SCOTT SIMON, HOST:
Exactly when counting stops for the 2020 census has been a moving date. The pandemic caused some complications. The Trump administration tried to end the count early, but federal courts stepped in. NPR national correspondent Hansi Lo Wang covers the count and joins us. Hansi, thanks so much for being with us.
HANSI LO WANG, BYLINE: Thank you for having me, Scott.
SIMON: Spare us the details, my friend. But the end date for counting has shifted many times over the last few months, hasn't it? Where are we now?
WANG: So many times. Where we are for now is October 31. Federal judge in California, U.S. District Judge Lucy Koh - she's hearing this lawsuit over the census schedule. She put out an order this week clarifying that date, October 31, because she said the Trump administration made an egregious violation of her earlier order by tweeting out an earlier end date this week. And the judge has called the administration's - called out the administration's chaotic and incomplete compliance, including texting census workers with an early end date. But the judge ordered the bureau to send out a new text message yesterday to workers. So October 31 is when your household can still get counted, for now.
SIMON: And happy Halloween.
SIMON: What do these next four weeks mean for the count?
WANG: Well, this is a little tricky because those four weeks could shrink. The Trump administration has already appealed this judge's order to the 9th Circuit Court of Appeals, and it says it may go all the way to the Supreme Court.
But while this order stays in place, this means that there's more time for door knocking, more time for census workers to try to reach households in tribal areas, rural areas, other historically undercounted groups who may have a lot of distrust of the government, less likely to fill out a census form themselves. So there's more time, and that means there's a better chance of a more accurate count. And that ultimately means a fair distribution of power and money that's tied to the census. We're talking about each state's share of congressional seats, votes in the Electoral College and trillions in federal money for health care, schools, roads for the next 10 years.
SIMON: You mentioned the Trump administration has appealed. Why does the administration want a shorter timeline, do you think?
WANG: The administration says it doesn't want to miss a legal deadline. December 31 is when federal law says the new state population counts from the census are due to the president. Then these are the numbers used for reallocating seats in the House of Representatives. There's 435 seats.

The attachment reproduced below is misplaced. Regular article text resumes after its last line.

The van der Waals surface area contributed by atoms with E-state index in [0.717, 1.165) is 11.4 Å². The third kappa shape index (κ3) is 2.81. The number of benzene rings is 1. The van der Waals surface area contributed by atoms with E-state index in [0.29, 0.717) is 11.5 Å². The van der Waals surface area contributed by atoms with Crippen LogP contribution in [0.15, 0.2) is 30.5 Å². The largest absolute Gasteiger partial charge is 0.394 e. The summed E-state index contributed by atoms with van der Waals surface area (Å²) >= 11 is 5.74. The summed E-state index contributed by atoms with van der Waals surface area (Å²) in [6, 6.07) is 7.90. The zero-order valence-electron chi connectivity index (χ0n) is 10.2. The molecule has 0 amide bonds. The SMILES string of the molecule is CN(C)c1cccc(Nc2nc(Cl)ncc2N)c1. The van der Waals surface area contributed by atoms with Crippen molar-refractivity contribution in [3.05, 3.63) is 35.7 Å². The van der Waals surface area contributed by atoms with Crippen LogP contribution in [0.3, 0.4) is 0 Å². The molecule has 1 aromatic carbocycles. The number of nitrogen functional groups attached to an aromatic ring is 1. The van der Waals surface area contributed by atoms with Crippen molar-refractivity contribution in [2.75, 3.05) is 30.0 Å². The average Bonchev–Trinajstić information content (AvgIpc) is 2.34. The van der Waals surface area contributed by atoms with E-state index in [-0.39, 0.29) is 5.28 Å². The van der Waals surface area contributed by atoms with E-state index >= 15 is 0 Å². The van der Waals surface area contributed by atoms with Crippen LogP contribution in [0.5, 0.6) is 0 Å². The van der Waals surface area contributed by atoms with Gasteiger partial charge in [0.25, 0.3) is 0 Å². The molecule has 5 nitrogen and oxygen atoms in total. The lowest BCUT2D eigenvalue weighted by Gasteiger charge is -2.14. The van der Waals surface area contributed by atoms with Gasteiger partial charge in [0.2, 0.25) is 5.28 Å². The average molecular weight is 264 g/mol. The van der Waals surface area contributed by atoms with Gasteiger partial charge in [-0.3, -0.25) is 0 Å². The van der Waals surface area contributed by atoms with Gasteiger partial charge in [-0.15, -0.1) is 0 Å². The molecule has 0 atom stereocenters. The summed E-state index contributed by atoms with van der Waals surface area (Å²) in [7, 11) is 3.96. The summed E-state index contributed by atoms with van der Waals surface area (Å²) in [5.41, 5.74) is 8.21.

But career officials at the Census Bureau have said for months, as early as May, that because of delays caused by the pandemic, the Census Bureau can no longer meet that December 31 deadline. And so what's interesting is that December 31 is still important to President Trump because of a memo he issued in July that calls for unauthorized immigrants to be excluded from those state population counts used for redistributing seats in Congress, even though the Constitution says those counts must include the whole number of persons in each state.
A court in New York has already said the president can't change those numbers like that. The administration's trying to get the Supreme Court to overturn that ruling. But the bottom line is one way to ensure that President Trump can try to make this change to the numbers, even if he does not win reelection, is if they're delivered to him by December 31.
SIMON: And what happens if they wrap up the count and do that?
WANG: Well, the judge in California, Lucy Koh, has said she's ready to issue sanctions, possibly find the administration contempt of court. I'm watching to see what happens with this appeal of her ruling. There's a hearing set for Monday at the 9th Circuit. And if the appeals court doesn't rule in the Trump administration's favor, we could see this become a legal fight at the Supreme Court.
SIMON: NPR's Hansi Lo Wang covers the 2020 census. Thanks so much for being with us.
WANG: You're welcome, Scott.
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